Options can offer ways to better manage risk with flexibility and capital efficiency.
In addition to traditional options, which you are probably familiar with, there are also short-term options. Short-term options are established, liquid products with streaming electronic quotes. They are also very active, trading nearly two million contracts a year. But the biggest benefit is that short-term options can save you money; because one of the main factors in option premium is time. The longer time frame an option covers, the more expensive the option premium.
If you can define your risk time horizon in the shortest time frame, you should see a savings in options premium. For instance, imagine being able to buy flood insurance just during rainy months, instead of year-round coverage. This is similar to the concept of short term options.
In agriculture, there are periods of heightened risk that can move the markets, such as weather risk during the growing season or events like the monthly WASDE report.
A producer can use short-term options to define the specific window for which they would like coverage and because of the shorter time frame, the option cost is lower.
CME Group offers two types of short-term options: weekly options and short-dated new crop options.
Weekly options expire every Friday in benchmark agricultural products that do not have a standard option already expiring and are based on the front month contract. Weekly options can help you hedge around high impact events, such as the USDA report, or manage short term exposure to the market.
Say you have hedged your cash position with futures. You still would like to participate on any upside move that is driven directly from the USDA Acreage number.
You could purchase a weekly at-the-money call for a couple of cents. If the USDA Acreage report causes prices to dramatically spike, the call will increase in value And you will benefit from the increase in price. And, you are still fully hedged with the futures position.
The time duration is what makes the weekly option effective. You can participate through the USDA Acreage report number, with defined risk, in a cost-effective manner.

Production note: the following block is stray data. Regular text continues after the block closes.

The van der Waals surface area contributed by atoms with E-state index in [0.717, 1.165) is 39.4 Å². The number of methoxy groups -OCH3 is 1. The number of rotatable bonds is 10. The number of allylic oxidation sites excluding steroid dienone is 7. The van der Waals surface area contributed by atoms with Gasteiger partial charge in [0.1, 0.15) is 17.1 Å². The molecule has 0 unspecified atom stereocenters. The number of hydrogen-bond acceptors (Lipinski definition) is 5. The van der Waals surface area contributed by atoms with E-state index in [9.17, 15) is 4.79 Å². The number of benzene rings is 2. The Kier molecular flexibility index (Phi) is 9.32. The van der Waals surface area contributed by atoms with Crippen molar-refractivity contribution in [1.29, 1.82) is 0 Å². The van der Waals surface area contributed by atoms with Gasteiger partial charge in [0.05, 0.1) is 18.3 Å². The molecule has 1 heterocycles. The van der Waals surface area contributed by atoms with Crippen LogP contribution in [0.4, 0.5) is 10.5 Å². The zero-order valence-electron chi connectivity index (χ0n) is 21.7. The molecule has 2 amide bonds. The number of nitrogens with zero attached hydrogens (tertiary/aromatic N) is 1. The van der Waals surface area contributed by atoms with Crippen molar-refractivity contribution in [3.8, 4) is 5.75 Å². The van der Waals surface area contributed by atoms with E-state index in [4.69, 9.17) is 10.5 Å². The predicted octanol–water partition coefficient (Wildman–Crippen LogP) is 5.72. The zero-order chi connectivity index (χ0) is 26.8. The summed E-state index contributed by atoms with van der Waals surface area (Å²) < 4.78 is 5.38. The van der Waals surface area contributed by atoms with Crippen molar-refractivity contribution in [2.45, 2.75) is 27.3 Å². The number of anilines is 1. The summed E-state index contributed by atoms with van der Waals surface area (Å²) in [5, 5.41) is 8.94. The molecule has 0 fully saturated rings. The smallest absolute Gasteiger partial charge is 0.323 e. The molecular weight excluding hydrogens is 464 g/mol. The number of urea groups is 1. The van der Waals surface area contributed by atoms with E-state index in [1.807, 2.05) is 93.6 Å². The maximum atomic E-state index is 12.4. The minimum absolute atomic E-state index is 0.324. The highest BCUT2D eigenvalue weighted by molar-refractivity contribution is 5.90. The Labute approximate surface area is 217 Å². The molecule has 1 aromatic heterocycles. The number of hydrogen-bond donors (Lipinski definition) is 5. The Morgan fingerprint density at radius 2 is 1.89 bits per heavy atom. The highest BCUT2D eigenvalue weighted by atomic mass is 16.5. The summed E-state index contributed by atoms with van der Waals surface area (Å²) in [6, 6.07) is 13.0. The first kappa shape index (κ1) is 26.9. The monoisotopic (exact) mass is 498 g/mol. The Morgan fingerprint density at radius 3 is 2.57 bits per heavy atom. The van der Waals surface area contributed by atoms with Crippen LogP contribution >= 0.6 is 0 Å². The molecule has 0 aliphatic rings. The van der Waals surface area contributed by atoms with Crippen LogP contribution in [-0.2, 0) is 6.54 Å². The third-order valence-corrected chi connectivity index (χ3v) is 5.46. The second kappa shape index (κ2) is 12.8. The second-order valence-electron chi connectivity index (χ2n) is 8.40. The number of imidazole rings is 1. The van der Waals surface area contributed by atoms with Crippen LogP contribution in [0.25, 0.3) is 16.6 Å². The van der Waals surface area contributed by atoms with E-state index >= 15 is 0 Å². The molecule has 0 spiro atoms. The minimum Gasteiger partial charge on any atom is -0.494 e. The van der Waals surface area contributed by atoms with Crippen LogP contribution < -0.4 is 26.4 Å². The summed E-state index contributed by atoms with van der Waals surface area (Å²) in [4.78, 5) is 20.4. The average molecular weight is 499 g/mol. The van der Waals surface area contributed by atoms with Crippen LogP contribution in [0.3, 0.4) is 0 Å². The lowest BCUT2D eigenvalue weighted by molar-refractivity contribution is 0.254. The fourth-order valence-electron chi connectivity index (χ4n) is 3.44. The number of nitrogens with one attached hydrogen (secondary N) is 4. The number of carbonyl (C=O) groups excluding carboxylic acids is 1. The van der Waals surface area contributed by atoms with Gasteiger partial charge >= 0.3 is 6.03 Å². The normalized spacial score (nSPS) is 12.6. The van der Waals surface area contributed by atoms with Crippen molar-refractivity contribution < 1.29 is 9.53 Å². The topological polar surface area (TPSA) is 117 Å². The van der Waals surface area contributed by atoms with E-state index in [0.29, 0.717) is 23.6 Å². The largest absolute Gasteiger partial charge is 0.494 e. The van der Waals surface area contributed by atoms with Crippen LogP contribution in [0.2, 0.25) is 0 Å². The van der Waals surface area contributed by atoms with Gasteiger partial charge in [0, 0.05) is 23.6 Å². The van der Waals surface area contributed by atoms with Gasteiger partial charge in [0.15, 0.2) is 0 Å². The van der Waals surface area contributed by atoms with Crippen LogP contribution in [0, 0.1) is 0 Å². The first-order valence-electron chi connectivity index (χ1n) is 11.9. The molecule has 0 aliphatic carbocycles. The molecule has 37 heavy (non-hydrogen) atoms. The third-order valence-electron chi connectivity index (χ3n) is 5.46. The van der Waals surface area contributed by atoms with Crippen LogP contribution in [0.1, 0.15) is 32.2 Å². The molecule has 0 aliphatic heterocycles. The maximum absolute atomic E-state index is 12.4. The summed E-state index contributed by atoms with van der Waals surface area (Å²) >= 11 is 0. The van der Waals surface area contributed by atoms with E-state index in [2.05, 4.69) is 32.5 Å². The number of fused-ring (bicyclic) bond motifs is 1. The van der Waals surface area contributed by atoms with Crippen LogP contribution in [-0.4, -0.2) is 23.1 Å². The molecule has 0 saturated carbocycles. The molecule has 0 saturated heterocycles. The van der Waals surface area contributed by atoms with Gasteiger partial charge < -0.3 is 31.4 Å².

The other type of short-term option is a short-dated new crop options, which are based on a long-dated future, but the option itself has a short time frame.
It is important to keep in mind that for a hedge to be effective it must be tied to the proper instrument; and there is a fundamental difference between old crop and new crop futures.
If your risk is tied to new crop, you want an option that reflects that. In the past, you had to purchase a long-dated option tied to the corresponding new crop.
But with the advent of short-dated new crop options, you can purchase an option contract that has the proper longer-dated underlying future, while the option itself has a shorter time horizon. That shorter time frame means cheaper option premiums.
Say it is June, and you are a soybean producer. The weather and increased yields have you concerned about a downward move in new crop prices.
You have two choices for options: purchase a put option in the November contract or purchase a September SDNC option.
Historically, SDNC options premiums were 30% cheaper compared to a standard November options. Since you are not too worried about your crops' exposure to mother nature later in the summer and you feel prices will be mostly set, you could opt for coverage through August instead of October. That means you will pay less in option premium.
After all, why pay for more coverage than you need? Short-term options are liquid, established and they can help better manage your risk at a lower cost. For more information visit www.cmegroup.com/agoptions.